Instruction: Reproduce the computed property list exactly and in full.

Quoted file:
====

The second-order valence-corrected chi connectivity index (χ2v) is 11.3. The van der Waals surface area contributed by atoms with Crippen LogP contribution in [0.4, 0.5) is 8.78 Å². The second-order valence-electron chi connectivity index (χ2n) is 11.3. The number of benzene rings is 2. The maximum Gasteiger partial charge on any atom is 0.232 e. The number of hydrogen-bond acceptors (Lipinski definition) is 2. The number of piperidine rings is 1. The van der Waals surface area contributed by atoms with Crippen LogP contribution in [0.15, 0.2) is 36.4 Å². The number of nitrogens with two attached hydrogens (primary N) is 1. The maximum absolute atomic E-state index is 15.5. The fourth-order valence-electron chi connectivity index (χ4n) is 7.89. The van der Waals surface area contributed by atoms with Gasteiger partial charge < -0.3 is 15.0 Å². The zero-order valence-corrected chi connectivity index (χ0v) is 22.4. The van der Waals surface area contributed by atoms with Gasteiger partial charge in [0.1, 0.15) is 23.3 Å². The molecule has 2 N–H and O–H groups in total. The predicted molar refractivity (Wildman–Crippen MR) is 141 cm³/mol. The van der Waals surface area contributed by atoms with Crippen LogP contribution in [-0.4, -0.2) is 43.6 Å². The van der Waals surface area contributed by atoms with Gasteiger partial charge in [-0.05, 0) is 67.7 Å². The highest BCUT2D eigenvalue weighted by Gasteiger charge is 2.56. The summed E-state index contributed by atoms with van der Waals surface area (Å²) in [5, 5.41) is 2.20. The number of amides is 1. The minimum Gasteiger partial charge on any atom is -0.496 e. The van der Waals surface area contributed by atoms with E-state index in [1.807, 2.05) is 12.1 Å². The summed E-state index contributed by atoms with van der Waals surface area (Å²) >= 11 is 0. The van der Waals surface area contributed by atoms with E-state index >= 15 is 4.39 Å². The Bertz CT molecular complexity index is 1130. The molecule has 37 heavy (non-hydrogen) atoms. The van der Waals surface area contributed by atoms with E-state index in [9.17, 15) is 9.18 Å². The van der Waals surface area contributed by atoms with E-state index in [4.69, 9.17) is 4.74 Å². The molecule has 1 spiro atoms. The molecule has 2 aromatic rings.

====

The second-order valence-corrected chi connectivity index (χ2v) is 11.3. The van der Waals surface area contributed by atoms with Crippen LogP contribution in [0.4, 0.5) is 8.78 Å². The second-order valence-electron chi connectivity index (χ2n) is 11.3. The number of benzene rings is 2. The maximum Gasteiger partial charge on any atom is 0.232 e. The number of hydrogen-bond acceptors (Lipinski definition) is 2. The number of piperidine rings is 1. The van der Waals surface area contributed by atoms with Crippen LogP contribution in [0.15, 0.2) is 36.4 Å². The number of nitrogens with two attached hydrogens (primary N) is 1. The maximum absolute atomic E-state index is 15.5. The fourth-order valence-electron chi connectivity index (χ4n) is 7.89. The van der Waals surface area contributed by atoms with Gasteiger partial charge < -0.3 is 15.0 Å². The zero-order valence-corrected chi connectivity index (χ0v) is 22.4. The van der Waals surface area contributed by atoms with Gasteiger partial charge in [0.1, 0.15) is 23.3 Å². The molecule has 2 N–H and O–H groups in total. The predicted molar refractivity (Wildman–Crippen MR) is 141 cm³/mol. The van der Waals surface area contributed by atoms with Crippen LogP contribution in [-0.4, -0.2) is 43.6 Å². The van der Waals surface area contributed by atoms with Gasteiger partial charge in [-0.05, 0) is 67.7 Å². The highest BCUT2D eigenvalue weighted by Gasteiger charge is 2.56. The summed E-state index contributed by atoms with van der Waals surface area (Å²) in [5, 5.41) is 2.20. The number of amides is 1. The minimum Gasteiger partial charge on any atom is -0.496 e. The van der Waals surface area contributed by atoms with E-state index in [1.807, 2.05) is 12.1 Å². The summed E-state index contributed by atoms with van der Waals surface area (Å²) >= 11 is 0. The van der Waals surface area contributed by atoms with E-state index >= 15 is 4.39 Å². The Bertz CT molecular complexity index is 1130. The molecule has 37 heavy (non-hydrogen) atoms. The van der Waals surface area contributed by atoms with E-state index in [9.17, 15) is 9.18 Å². The van der Waals surface area contributed by atoms with E-state index in [4.69, 9.17) is 4.74 Å². The molecule has 1 spiro atoms. The molecule has 2 aromatic rings.